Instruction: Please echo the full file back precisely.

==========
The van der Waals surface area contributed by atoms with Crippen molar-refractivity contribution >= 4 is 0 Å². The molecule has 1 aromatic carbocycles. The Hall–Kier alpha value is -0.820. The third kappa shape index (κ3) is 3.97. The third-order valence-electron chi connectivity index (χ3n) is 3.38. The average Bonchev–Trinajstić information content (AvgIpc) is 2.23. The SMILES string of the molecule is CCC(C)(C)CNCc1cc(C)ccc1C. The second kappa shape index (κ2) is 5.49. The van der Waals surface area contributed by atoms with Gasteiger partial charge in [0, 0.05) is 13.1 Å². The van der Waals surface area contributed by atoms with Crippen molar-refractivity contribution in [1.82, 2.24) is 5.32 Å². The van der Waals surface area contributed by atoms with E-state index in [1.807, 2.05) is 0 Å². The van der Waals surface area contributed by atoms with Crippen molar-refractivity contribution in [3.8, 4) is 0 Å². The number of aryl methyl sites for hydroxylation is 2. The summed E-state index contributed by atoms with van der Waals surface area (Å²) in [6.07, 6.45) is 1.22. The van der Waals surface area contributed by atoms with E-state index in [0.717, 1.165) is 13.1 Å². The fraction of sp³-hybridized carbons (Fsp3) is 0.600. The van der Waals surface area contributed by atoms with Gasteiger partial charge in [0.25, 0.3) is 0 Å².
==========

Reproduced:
The van der Waals surface area contributed by atoms with Crippen molar-refractivity contribution >= 4 is 0 Å². The molecule has 1 aromatic carbocycles. The Hall–Kier alpha value is -0.820. The third kappa shape index (κ3) is 3.97. The third-order valence-electron chi connectivity index (χ3n) is 3.38. The average Bonchev–Trinajstić information content (AvgIpc) is 2.23. The SMILES string of the molecule is CCC(C)(C)CNCc1cc(C)ccc1C. The second kappa shape index (κ2) is 5.49. The van der Waals surface area contributed by atoms with Gasteiger partial charge in [0, 0.05) is 13.1 Å². The van der Waals surface area contributed by atoms with Crippen molar-refractivity contribution in [1.82, 2.24) is 5.32 Å². The van der Waals surface area contributed by atoms with E-state index in [1.807, 2.05) is 0 Å². The van der Waals surface area contributed by atoms with Crippen molar-refractivity contribution in [3.8, 4) is 0 Å². The number of aryl methyl sites for hydroxylation is 2. The summed E-state index contributed by atoms with van der Waals surface area (Å²) in [6.07, 6.45) is 1.22. The van der Waals surface area contributed by atoms with E-state index in [0.717, 1.165) is 13.1 Å². The fraction of sp³-hybridized carbons (Fsp3) is 0.600. The van der Waals surface area contributed by atoms with Gasteiger partial charge in [0.25, 0.3) is 0 Å².